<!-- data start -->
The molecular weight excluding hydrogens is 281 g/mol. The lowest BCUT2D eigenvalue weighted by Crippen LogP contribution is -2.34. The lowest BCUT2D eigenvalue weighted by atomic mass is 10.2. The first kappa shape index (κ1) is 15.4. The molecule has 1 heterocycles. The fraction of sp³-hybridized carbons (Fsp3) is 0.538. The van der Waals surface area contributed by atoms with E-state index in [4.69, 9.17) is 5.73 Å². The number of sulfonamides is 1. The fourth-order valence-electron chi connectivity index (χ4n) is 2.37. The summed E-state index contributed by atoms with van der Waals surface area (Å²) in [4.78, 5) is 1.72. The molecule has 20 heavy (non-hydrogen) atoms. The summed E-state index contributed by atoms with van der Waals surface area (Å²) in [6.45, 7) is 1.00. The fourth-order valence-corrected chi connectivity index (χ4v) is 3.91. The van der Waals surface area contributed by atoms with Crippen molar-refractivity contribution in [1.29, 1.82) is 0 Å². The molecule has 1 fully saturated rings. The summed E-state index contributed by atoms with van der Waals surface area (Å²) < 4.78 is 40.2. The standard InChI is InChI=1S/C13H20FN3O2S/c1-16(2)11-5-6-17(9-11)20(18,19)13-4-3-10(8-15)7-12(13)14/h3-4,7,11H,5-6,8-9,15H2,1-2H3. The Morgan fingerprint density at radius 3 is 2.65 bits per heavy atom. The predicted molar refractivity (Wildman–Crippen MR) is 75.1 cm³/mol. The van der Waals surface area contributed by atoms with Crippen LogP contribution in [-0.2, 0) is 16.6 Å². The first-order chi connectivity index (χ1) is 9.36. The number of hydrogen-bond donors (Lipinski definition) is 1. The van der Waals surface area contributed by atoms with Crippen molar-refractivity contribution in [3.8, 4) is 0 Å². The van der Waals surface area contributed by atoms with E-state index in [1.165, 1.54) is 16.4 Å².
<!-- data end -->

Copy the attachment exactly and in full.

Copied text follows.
The molecular weight excluding hydrogens is 281 g/mol. The lowest BCUT2D eigenvalue weighted by Crippen LogP contribution is -2.34. The lowest BCUT2D eigenvalue weighted by atomic mass is 10.2. The first kappa shape index (κ1) is 15.4. The molecule has 1 heterocycles. The fraction of sp³-hybridized carbons (Fsp3) is 0.538. The van der Waals surface area contributed by atoms with E-state index in [4.69, 9.17) is 5.73 Å². The number of sulfonamides is 1. The fourth-order valence-electron chi connectivity index (χ4n) is 2.37. The summed E-state index contributed by atoms with van der Waals surface area (Å²) in [4.78, 5) is 1.72. The molecule has 20 heavy (non-hydrogen) atoms. The summed E-state index contributed by atoms with van der Waals surface area (Å²) in [6.45, 7) is 1.00. The fourth-order valence-corrected chi connectivity index (χ4v) is 3.91. The van der Waals surface area contributed by atoms with Crippen molar-refractivity contribution in [1.29, 1.82) is 0 Å². The molecule has 1 fully saturated rings. The summed E-state index contributed by atoms with van der Waals surface area (Å²) < 4.78 is 40.2. The standard InChI is InChI=1S/C13H20FN3O2S/c1-16(2)11-5-6-17(9-11)20(18,19)13-4-3-10(8-15)7-12(13)14/h3-4,7,11H,5-6,8-9,15H2,1-2H3. The Morgan fingerprint density at radius 3 is 2.65 bits per heavy atom. The predicted molar refractivity (Wildman–Crippen MR) is 75.1 cm³/mol. The van der Waals surface area contributed by atoms with Crippen LogP contribution in [-0.2, 0) is 16.6 Å². The first-order chi connectivity index (χ1) is 9.36. The number of hydrogen-bond donors (Lipinski definition) is 1. The van der Waals surface area contributed by atoms with Crippen molar-refractivity contribution in [3.8, 4) is 0 Å². The van der Waals surface area contributed by atoms with E-state index in [1.165, 1.54) is 16.4 Å².